Years ago I read this: “We need to cry at least once every two weeks to stay healthy.” When I say that in my workshops or classes about grief, people laugh – they think it is a joke. It was not meant as a joke, not by the original author whose name and book have long since disappeared from my memory and library, or by me.
When I was a hospital chaplain I spent many hours with people who had good reason to cry – either they or someone they loved were dying or seriously ill. I noticed over time that everybody who did cry in my presence apologized for doing so. Of course, the situations were ones in which it was entirely appropriate to cry. Many times in that setting, patients and their families don’t want to cause “upset”, so feel they can’t cry in front of each other. Again, when I am teaching this I say: “If I’m dying or seriously injured or sick and my family is not standing around my bed crying, I’m going to be really pissed off.”
All of this is to say that in what has frequently been called a death-denying culture, I suggest, we are also a grief-denying culture. Have you ever met an infant who does not cry? Have you ever met a young child who doesn’t cry when something they want is taken from them? It is a normal, natural, pre-verbal response to discomfort, pain, and sadness, even anger. Perhaps we need to re-learn grief-skills, or un-learn the conditioning that helps us mask true feelings.
So how did we get here as a culture and how do we get beyond it. First of all I think we have to recognize that grief is present with any loss, not only death – be it the loss of a relationship, a position, a pet, a title, health – anything that we value, even things like houses or possessions. Secondly, we have to recognize what patterns we have learned so that we don’t feel the feelings, have the tears or anger. Many of these are quite acceptable distractions, such as keeping busy at something, even if it’s shopping. Then there are all the familiar addictions, including prescription drugs for depression, which itself may be frozen or unrecognized grief.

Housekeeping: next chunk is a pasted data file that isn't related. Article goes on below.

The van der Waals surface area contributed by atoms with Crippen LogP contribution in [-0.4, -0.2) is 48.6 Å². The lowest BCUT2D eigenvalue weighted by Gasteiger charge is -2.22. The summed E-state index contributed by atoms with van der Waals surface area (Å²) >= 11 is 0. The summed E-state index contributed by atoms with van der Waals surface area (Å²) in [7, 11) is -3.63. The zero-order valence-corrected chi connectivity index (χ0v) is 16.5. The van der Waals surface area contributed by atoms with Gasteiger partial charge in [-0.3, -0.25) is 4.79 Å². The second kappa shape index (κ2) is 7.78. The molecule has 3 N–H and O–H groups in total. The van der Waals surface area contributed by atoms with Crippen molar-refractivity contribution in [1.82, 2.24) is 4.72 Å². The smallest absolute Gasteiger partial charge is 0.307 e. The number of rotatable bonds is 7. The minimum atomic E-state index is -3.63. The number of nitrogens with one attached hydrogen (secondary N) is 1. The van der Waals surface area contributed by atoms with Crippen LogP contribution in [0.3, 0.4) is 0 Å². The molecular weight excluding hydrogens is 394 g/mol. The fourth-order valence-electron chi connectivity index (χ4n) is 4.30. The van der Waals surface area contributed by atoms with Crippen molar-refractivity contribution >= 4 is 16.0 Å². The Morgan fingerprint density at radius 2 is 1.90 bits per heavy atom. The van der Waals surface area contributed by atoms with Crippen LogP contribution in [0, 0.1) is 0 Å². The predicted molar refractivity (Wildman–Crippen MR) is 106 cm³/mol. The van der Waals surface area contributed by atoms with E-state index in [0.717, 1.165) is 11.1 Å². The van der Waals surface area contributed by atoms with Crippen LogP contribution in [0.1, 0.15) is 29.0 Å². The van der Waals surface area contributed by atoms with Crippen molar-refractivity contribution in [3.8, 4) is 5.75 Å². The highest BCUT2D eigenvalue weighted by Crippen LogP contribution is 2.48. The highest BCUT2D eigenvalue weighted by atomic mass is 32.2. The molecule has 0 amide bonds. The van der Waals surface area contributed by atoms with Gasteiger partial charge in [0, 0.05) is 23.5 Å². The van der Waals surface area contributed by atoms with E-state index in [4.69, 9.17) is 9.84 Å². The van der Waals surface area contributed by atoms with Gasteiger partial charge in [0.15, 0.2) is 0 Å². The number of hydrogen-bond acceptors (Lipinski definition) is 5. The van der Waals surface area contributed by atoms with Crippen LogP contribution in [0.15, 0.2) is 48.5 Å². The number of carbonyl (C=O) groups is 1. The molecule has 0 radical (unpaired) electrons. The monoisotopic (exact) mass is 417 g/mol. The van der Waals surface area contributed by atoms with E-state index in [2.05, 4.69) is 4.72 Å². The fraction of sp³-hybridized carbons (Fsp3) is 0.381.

We might be up against not only societal expectations about tears and anger, but also our own. We think it is weakness to be vulnerable, or god-forbid, out of control! If we get past this and actually allow ourselves to dip into long suppressed feeling, we may fear they will overwhelm us. I have been there. Years ago when going through a very difficult personal time, I was deeply hurt by several ongoing situations in my life. I couldn’t hold back the tears any longer and I cried for two days. I thought I would never stop. (I was also eight months pregnant which brought the emotions closer to the surface).
Tears are good for our health. When we cry, natural endorphins are released. These are the body’s own painkillers. Laughter also releases endorphins. We have to give ourselves permission to feel the feelings, and we may need support to be able do this. For me this becomes a spiritual practice, since when there is “no-one” to take the pain to, I take it to the Divine Mystery as part of a daily practice. When I have been in “fresh” grief, such as after my father died, I found my daily journaling practice a significant aid as I lived through my grief. Sometimes I come to that practice feeling heavy – maybe something has not worked out as I had wanted – this also is grief. I find it helps to put on music that allows me to release the tears.
I invite you to think of tears a sacred, as a gift. I’m not sure where I got this story but I love it: A woman in great distress over the death of her son came to her spiritual leader for comfort. He listened to her patiently while she poured out her tale of woe. Then he said softly, “I cannot wipe away your tears, my dear. I can only teach you how to make them holy.”
The Benedictine tradition is based on the writings of St. Benedict, a 6th century monk. Whenever Benedict wrote about the experience of prayer, he wrote about tears. In fact, tears pervade the early monastic literature. Tears were often described as the bread of the monastic life. Puncture a human heart and it will bleed; pierce it spiritually and the result is tears.
Yesterday on my way to art class on my bike, I crossed the intersection of Yonge and Gerrard. An ambulance was just pulling away and in the middle of the road was a bent and twisted bike. I started to cry as I kept riding. Writing this now brings tears. How will we ever find the compassion we need to move forward as people on this planet if we do not know how express the pain and sadness that is inherent in all life?
 Columba Stewart, Prayer and Community: The Benedictine Tradition, Page 49.